wife-selling in market

In 1832, a wife sale was held in Carlisle, Scotland. The prevailing notion at the time was that a man, by putting his wife up for public auction, could legally dissolve the marriage, a ‘legitimate’ out.  Obligations, sir? Not anymore.


From the archives:  

Rodney Hall, a labouring man of idle and dissolute habits…led his wife into the town with a halter round her body…he led her twice round the market, where he was met by a man named Barlow, of the same class of life, who purchased her for eighteenpence and a quart of ale.


Selling a wife

The story of Joseph Thompson goes like this ~ Thompson comes into Carlisle with his wife, a ropey kind of halter made from straw around her neck.  He’s asking fifty shillings but by day’s end, he settles for twenty and a Newfoundland dog. It’s said that Thompson and his wife parted in perfect good temper. How wonderfully droll.

From the archives:

Mr. Brooks said that he had advertised it publicly three successive market-days…They had not lived together for a long time; she had had children by other men…and a man was willing to give him twenty pounds for her – three pounds down, and the other seventeen at Christmas.


Occasionally husbands regretted a sale.  Mr. Higginson sold his wife and then a few days later demanded her back. However, Mrs. Higginson refused to return. “A sale was a sale,” she said, “and not a joke.”  I say, that woman’s all pluck. As far as I can tell, the wife-selling gambit wasn’t ever legalized, but it was a quick way to ‘divorce’, often done with the wife’s consent.


Times have changed. Divorce happens. It’s easy, cheap, and legal. At times, craftily manipulated and cunningly engineered.  And for some, frequent.  Consider the late great Mickey Rooney. He’s kind of the eighth wonder of the (marriage) world. Octogamy could be his middle name ~ eight times married. Great word, isn’t it? Octogamy, from the Latin octo (eight) and Old French gamie (marriage).


A timeless original, Rooney holds the record for being in the movie business longer than any other actor, beginning with silent films and performing into the 21st century. The guy is flat-out dynamite. I love his fresh-faced innocence and manic energy. He’s cocky and brash and bursts with stadium-sized talent.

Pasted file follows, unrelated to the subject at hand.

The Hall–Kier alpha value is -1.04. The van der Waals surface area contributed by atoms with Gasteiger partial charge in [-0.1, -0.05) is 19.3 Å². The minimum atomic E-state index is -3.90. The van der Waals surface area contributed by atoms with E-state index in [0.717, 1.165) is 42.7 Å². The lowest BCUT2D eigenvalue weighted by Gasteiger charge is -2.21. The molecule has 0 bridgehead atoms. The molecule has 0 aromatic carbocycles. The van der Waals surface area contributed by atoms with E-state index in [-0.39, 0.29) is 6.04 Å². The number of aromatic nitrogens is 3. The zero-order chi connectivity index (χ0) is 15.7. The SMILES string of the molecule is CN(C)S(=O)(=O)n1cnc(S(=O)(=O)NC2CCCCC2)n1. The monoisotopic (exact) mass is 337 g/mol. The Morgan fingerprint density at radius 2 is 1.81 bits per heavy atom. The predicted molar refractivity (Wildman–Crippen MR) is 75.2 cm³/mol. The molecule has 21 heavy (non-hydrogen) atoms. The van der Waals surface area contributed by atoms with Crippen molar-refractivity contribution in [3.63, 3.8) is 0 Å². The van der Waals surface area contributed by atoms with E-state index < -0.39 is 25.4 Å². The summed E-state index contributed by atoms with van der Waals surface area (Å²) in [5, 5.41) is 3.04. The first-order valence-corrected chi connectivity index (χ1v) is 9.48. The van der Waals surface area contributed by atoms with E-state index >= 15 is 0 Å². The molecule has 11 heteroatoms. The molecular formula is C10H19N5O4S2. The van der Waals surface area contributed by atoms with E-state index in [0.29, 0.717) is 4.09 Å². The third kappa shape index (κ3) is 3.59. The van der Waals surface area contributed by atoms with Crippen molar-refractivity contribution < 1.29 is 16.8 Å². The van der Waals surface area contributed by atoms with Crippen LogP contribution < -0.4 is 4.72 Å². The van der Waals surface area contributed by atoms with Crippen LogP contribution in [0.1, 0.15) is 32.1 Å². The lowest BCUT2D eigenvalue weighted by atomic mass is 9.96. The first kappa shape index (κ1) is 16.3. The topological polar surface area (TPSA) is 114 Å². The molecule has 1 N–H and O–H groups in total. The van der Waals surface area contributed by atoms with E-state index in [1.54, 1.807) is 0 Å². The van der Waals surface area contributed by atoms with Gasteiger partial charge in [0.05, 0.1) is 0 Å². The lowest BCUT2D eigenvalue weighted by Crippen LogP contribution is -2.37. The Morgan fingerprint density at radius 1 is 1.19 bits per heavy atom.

You just can’t take your eyes off him.


Rooney got his divorces the old-fashioned way.  I wonder what he thought about Paul Osborn.


Wife-for-Sale-on-Ebay-3188521Mr. Osborn, thinking himself devilishly ingenious, tried to sell his wife, a blond mum of two, on eBay as revenge after she allegedly cheated on him. Buyers in 2008 were way more generous than men of yore.  Just before Osborn (and the police) removed the post, the final bid was £750,000. Real life is stack blowing. That’s why I like a nifty frolic at the movies.


In spite of the serial divorces and assorted implosions,

we got the best of this entertainment bargain.

What’s your favorite Mickey Rooney flick?

Toni 4/9/14





  1. Back to divorce for a minute, I’m reading Wolf Hall, the Henry sage starring Thomas Cromwell. Behead them. Declare it never happened. Say it was a mistake and she’s you’re sister. Henry had a roster of wives and reasons. Mickey, too manic for me, but I admire his diligence and optimism, as in mayhap this wife will be better?

    Liked by 1 person

  2. Manic Mickey ( think about the second grader that has yet to embrace stillness) – but at least all his wives kept their heads. 🙂
    Are you reading Hilary Mantel? She wrote a memoir that I have yet to read but I do recall her comment: Memoir’s not an easy form. It’s not for beginners, which is unfortunate, as it is where many people do begin. Hmmm, best stick to wars and beheadings.


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